Patrice Rushen

The biggest thrill for me is the process. So as long as I’m able to be viable and active and doing what I love, which is the process of making music and the playing, then I’ll feel okay.”

Patrice Rushen

Introduction

Patrice Rushen started out as a musical child prodigy and blossomed into a notable artist. She is a highly regarded  jazz pianist and R&B artist. This post will describe the life and impact that Patrice Rushen made to the music industry. 

Artist History

Patrice Rushen was born on September 30, 1954 to Mother Ruth Rushen and Father Allen Rushen in Los Angelos California. She is the eldest of two daughters. When she was in preschool, her teacher had noticed how intune Patrice was when the class would do musical activities. Her teacher recommended that she be enrolled at USC, a program for child prodigies. At the age of three, Patrice Rushen began playing the piano  and by age six she began giving classical recitals. Throughout Patrice Rushen’s life she has had plenty of access to develop her career before it skyrocketed.  At 17 she performed with her band at a jazz festival. Patrice Rushen wasn’t necessarily influenced by any artist but was influenced by the teachers around her. Patrice continued her music education all the way through to earn a music degree and before you know it she was signed to the ‘Prestige’ label, ultimately recording three albums with them. She would later go on to record with Elektra. As she got older, Patrice Rushen met her husband, music manager and producer, Marc St. Louis in 1986. They both have a son named Cameron St.Louis and a daughter named Jadyn.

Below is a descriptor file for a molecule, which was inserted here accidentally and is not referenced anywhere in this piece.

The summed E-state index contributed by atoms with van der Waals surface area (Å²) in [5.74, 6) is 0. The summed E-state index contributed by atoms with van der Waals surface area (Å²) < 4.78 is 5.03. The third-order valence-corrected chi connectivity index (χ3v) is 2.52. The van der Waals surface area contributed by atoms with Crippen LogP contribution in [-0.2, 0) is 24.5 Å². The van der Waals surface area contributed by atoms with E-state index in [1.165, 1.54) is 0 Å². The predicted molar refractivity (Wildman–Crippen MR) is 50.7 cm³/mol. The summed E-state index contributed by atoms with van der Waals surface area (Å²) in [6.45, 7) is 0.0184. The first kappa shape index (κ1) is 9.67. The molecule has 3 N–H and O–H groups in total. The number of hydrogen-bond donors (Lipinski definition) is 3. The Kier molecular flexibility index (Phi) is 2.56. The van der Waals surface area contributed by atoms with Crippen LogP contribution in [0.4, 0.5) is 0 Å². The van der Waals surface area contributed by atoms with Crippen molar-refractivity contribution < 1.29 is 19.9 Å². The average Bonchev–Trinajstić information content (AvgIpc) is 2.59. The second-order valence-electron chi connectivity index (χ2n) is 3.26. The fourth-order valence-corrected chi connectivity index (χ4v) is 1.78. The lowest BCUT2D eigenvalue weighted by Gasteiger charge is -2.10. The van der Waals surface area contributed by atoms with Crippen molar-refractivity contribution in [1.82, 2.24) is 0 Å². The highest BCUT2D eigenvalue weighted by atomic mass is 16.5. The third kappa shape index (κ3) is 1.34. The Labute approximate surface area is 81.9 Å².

Professional Career

As mentioned before ,Patrice Rushen in the early part of her career, recorded with prestige records.  Her very first album was ‘prelusion’ at the age of 20 in 1974.  This album was almost entirely self composed by her. Soon after that would be the albums ‘Before the Dawn’ and ‘Shout it out.’ The middle of her singing career is when Patrice Rushen really started to grow her audience and gain a fanbase. Patrice started to fuse jazz, soul, and funk in her music. From there, she had grown from a jazz pianist to a regarded R&B artist. The albums ‘Patrice’, ‘Pizzazz’ , ‘Posh’ , ‘Straight from the heart’ , and ‘Now’ were all commercial hits that really boosted her career. Towards the later part of her career, Patrice Rushens music started to become household music.  Not only did she make strides in the music industry but in the film industry as well. Her song ‘The latter’ was a sampled song in George Micheals ‘fastlove’ and in the ‘Men in Black’ movie starring Will Smith. Gospel singer Kirk Franklin even used this song in the crossover song ‘Looking for you.’ Patrice Rushen didnt just stop there, she continued to make songs in the 2010’s era as well.